Catecholamines are sympathomimetic "fight-or-flight" hormones released by the adrenal glands in response to stress. They are part of the sympathetic nervous system.
They are called catecholamines because they contain a catechol or 3,4-dihydroxylphenyl group. They are derived from the amino acid tyrosine.
In the human body, the most abundant catecholamines are epinephrine (adrenaline), norepinephrine (noradrenaline) and dopamine, all of which are produced from phenylalanine and tyrosine. Various stimulant drugs are catecholamine analogs.
Catecholamines are water-soluble and are 50% bound to plasma proteins, so they circulate in the bloodstream.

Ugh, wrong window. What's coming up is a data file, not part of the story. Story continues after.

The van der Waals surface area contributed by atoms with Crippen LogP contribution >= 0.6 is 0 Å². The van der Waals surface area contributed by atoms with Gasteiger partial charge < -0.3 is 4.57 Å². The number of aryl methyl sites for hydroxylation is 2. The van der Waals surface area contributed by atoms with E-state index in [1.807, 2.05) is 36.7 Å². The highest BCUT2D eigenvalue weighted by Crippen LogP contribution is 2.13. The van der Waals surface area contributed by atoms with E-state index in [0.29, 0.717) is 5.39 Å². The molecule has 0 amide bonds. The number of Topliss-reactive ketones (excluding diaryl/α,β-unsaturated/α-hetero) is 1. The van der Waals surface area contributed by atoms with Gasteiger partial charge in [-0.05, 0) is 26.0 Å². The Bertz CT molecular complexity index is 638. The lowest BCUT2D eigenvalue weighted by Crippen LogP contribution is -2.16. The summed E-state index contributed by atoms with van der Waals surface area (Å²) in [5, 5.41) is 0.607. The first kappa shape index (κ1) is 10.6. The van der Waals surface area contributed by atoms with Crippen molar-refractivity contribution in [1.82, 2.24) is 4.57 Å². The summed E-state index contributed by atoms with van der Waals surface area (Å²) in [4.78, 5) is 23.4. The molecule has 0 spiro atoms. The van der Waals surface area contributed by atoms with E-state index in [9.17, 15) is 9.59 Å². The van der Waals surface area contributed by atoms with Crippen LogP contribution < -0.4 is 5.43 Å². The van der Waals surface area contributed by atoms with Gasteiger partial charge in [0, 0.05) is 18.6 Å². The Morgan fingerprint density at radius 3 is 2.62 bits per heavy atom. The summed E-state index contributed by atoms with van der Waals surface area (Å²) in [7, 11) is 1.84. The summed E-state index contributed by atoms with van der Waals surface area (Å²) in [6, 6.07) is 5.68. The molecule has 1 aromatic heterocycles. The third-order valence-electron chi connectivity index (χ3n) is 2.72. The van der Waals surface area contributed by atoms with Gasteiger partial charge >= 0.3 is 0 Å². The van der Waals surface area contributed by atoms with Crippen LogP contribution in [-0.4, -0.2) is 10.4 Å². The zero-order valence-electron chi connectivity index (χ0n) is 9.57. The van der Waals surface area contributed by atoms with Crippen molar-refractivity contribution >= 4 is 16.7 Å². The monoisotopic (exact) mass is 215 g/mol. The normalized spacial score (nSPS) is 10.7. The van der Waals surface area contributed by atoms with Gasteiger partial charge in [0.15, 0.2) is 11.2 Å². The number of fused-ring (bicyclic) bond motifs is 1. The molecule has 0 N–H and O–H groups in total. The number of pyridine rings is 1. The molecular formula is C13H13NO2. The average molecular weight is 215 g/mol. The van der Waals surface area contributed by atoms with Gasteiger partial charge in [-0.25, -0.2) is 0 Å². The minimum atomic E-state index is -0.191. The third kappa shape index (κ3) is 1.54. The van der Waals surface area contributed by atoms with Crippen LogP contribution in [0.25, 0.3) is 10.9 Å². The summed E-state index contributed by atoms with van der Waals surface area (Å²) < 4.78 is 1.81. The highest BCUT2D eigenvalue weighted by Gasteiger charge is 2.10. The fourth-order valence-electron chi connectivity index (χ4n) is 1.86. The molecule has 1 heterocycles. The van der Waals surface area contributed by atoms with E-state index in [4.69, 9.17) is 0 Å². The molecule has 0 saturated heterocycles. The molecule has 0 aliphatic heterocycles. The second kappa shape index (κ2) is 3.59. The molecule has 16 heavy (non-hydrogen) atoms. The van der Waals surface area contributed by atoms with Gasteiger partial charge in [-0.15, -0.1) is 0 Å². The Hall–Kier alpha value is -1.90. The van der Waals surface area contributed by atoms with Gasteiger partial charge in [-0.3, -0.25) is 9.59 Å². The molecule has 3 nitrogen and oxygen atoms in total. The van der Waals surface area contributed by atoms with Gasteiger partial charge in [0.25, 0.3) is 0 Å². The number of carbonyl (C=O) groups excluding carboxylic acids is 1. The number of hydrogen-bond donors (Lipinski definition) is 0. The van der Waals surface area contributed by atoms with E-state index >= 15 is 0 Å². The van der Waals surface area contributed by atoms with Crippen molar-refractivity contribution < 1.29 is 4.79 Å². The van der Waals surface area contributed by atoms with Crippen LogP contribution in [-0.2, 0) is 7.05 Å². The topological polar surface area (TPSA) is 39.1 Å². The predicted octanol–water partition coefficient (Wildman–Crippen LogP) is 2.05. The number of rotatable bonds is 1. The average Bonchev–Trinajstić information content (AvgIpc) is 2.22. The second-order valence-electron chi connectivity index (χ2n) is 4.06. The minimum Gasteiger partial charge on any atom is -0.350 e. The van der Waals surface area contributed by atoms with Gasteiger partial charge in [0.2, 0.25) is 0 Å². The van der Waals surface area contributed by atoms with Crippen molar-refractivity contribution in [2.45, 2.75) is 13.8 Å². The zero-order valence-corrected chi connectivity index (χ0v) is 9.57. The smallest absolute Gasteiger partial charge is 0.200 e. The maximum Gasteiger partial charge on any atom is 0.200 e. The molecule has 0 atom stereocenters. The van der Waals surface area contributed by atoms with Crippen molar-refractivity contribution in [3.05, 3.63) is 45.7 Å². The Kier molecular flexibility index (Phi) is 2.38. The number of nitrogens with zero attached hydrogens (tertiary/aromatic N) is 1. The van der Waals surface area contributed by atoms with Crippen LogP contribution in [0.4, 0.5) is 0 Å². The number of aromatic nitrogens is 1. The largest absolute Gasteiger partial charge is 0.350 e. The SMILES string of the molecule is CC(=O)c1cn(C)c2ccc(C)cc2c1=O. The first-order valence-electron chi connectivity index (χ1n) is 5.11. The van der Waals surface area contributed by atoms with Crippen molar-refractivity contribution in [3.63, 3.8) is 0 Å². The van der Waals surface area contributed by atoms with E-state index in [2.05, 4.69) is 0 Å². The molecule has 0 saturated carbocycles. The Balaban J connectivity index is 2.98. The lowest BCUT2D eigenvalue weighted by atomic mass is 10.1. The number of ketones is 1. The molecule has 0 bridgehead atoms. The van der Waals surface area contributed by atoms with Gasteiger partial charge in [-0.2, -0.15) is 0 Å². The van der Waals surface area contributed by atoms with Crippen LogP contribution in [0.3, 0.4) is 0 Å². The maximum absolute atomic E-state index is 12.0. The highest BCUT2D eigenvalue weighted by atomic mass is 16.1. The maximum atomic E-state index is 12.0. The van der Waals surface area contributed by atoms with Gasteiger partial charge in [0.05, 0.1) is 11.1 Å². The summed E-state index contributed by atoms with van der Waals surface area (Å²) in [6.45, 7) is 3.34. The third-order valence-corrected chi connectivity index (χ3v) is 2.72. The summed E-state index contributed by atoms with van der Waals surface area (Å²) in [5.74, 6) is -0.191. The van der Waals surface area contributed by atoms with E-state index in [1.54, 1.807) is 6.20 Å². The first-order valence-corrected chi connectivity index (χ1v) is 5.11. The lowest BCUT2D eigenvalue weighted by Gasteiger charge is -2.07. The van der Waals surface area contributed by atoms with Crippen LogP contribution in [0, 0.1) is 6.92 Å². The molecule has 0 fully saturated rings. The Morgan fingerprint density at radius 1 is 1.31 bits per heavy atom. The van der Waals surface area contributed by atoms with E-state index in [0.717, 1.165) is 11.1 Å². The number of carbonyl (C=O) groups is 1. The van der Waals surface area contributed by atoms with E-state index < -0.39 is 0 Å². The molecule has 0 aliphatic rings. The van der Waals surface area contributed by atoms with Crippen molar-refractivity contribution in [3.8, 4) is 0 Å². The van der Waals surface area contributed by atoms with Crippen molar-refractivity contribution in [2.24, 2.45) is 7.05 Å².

Tyrosine is created from phenylalanine by hydroxylation by the enzyme phenylalanine hydroxylase. (Tyrosine is also ingested directly from dietary protein). It is then sent to catecholamine-secreting neurons. Here, several reactions serially convert tyrosine to L-DOPA, to dopamine, to norepinephrine, and eventually to epinephrine.
Catecholamines have the distinct structure of a benzene ring with two hydroxyl groups, an intermediate ethyl chain, and a terminal amine group. Phenylethanolamines such as norepinephrine have a hydroxyl group on the ethyl chain.
Production and degradation
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